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Is Multitasking Bad? What happened when I turned off the TV!

Is Multitasking Bad? The ability to do more than one thing at once is often something that we prize in our society that is focussed on productivity, always being available and responsive and that expects things to happen straight away. How many of us settle down to watch a TV programme with our phones in front of us, watching and scrolling at the same time, get to the end of the programme and have no idea what it was about. We might think that multitasking is a good thing that makes us more productive, but studies show that multitasking isn’t good for us.

“Studies show that when our brain is constantly switching gears to bounce back and forth between tasks – especially when those tasks are complex and require our active attention- we become less efficient and more likely to make a mistake.”

We all know that texting or calling when driving can be dangerous and have potentially fatal results, but what about if you are ironing with the TV on or walking and listening to music, or sometimes within a therapy setting you might find it easier to speak if you are doing something creative at the same time such as drawing. It would seem that, if the tasks we are doing are simple or routine, or perhaps embodied such as walking and talking (we don’t need to consciously think about how to do them) we are able to do two things at once and the impact isn’t so great or noticeable, but if the stakes are higher then the consequences are greater.

Is Multitasking Bad

Many people though feel that they are more productive when they are multitasking and I know that feeling of rushing about doing lots of things and getting to the end of the day feeling like I’ve done loads, but studies show that we are just getting an emotional boost from multitasking.  Zheng Wang, assistant professor of communication at Ohio State University says that people who multitask “… seem to be misperceiving the positive feelings they get from multitasking. They are not being more productive — they just feel more emotionally satisfied from their work.” 

Some of the negative effects of multitasking on our mental health can include, stress, distractedness, memory problems, less productivity, working longer, depression and anxiety and burnout. Psychology Today has an interesting article on the negative impacts that you can read here. 10 Real Risks of Multitasking on Mind and Body

Stress Awareness Month

This subject is very pertinent to me. I am often to be found watching TV and scrolling on my phone, walking and listening to an audio book, talking on the phone and doing work on my computer, or writing blog posts and listening to a TV programme or podcast! In fact, it got to such a point that it would take me ages to write a blog post, I was constantly distracted by what I was listening to, I couldn’t focus, I kept making spelling and grammatical errors, it was difficult to reread it properly. It took me at least double the time it should have done. I was listening to the TV programme at the same time because it felt comforting, it made me feel that I wasn’t really working and for some reason that felt ‘nicer’. When I turned off the TV I wrote better blog posts, I wrote them more quickly and I was more satisfied with what I produced. I also felt less stressed about the whole processes because it was much quicker and easier.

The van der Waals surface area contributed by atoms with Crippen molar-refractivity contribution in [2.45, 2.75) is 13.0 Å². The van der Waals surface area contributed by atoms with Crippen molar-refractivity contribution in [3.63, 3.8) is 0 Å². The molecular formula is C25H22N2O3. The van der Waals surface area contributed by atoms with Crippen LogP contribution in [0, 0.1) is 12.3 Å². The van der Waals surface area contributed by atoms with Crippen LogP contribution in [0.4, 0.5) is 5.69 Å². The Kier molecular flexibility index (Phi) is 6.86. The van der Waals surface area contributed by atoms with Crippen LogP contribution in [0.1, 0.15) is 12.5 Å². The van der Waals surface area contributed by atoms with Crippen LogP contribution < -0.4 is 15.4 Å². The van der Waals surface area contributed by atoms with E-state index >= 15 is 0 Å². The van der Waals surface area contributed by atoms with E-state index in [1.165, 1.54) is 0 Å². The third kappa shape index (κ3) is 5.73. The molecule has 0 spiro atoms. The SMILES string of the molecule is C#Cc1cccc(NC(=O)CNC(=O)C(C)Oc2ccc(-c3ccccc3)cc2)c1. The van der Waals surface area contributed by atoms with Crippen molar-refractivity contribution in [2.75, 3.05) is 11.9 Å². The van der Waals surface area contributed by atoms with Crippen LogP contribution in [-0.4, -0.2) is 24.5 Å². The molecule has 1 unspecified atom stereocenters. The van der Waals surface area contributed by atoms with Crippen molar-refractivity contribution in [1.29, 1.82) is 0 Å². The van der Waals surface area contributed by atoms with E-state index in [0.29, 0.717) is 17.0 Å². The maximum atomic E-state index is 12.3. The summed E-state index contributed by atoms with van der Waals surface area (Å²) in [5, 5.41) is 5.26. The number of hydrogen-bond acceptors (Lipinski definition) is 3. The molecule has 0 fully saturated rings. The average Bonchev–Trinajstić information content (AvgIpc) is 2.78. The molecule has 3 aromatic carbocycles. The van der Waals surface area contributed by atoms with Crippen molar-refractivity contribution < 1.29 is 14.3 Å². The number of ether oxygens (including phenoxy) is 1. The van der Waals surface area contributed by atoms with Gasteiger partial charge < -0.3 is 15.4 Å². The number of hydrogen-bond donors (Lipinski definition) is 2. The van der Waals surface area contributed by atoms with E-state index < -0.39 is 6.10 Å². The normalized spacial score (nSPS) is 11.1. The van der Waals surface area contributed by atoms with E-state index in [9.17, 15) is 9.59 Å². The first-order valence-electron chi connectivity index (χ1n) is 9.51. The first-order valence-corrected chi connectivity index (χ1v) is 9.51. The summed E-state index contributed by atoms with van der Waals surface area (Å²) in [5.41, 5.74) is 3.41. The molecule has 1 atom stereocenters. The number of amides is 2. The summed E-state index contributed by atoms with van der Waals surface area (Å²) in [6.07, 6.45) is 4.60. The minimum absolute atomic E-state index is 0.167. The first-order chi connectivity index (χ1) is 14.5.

Having said this I do sometimes still work on my computer and have the TV on in the background, this is often though when I am doing tasks that are routine and don’t require much thought to them. It would seem for me then, that the key to deciding when you multitask is considering whether the task we are doing is high stakes or complex. So, watching TV and folding your laundry is low stakes and simple, driving car and texting is high stakes and complex. Writing a blog post and watching TV may not be life or death but if I multitask in this way with all my work it will have, and did have, a negative impact on my mental and emotional health. When I turned off the TV and focussed on one task at a time and gave it my full attention, I was more productive and felt less stressed and anxious.

Another Blog on our website that you might find useful is Three Tips for Managing Your Workload

If you are struggling with any of the issues in this article you might want to talk to a professional. Paul offers each client the opportunity to speak with him first in an initial phone call to ensure that he is the right person for you to work with on the difficulties you are experiencing and to answer any questions that you have. Paul is currently only offering support online or on the telephone. Please call him on 07843 813 537 or fill in the form on the Contact Page, if he doesn’t answer he is probably in a session, please leave me a message and he will call you back as soon as he can.

 

 

 

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Counselling Support no matter your locationRemote counselling sessions delivered online or over the phone

Because of the coronavirus (Covid-19) outbreak, my face to face counselling services are closed until further notice.

However, I am able to offer counselling sessions via telephone or online video calling. There are many advantages to this, such as keeping yourself and others safe, but you may find it's more convenient to have your sessions from the comfort of your own home as well as saving time and money.

My services are no longer restricted to a location and you are welcome to contact me if you need support regardless of where you live. Call now on 07843 813 537 to book your first session or if you would just like a friendly chat about your issues and how I can help.

- Paul Carter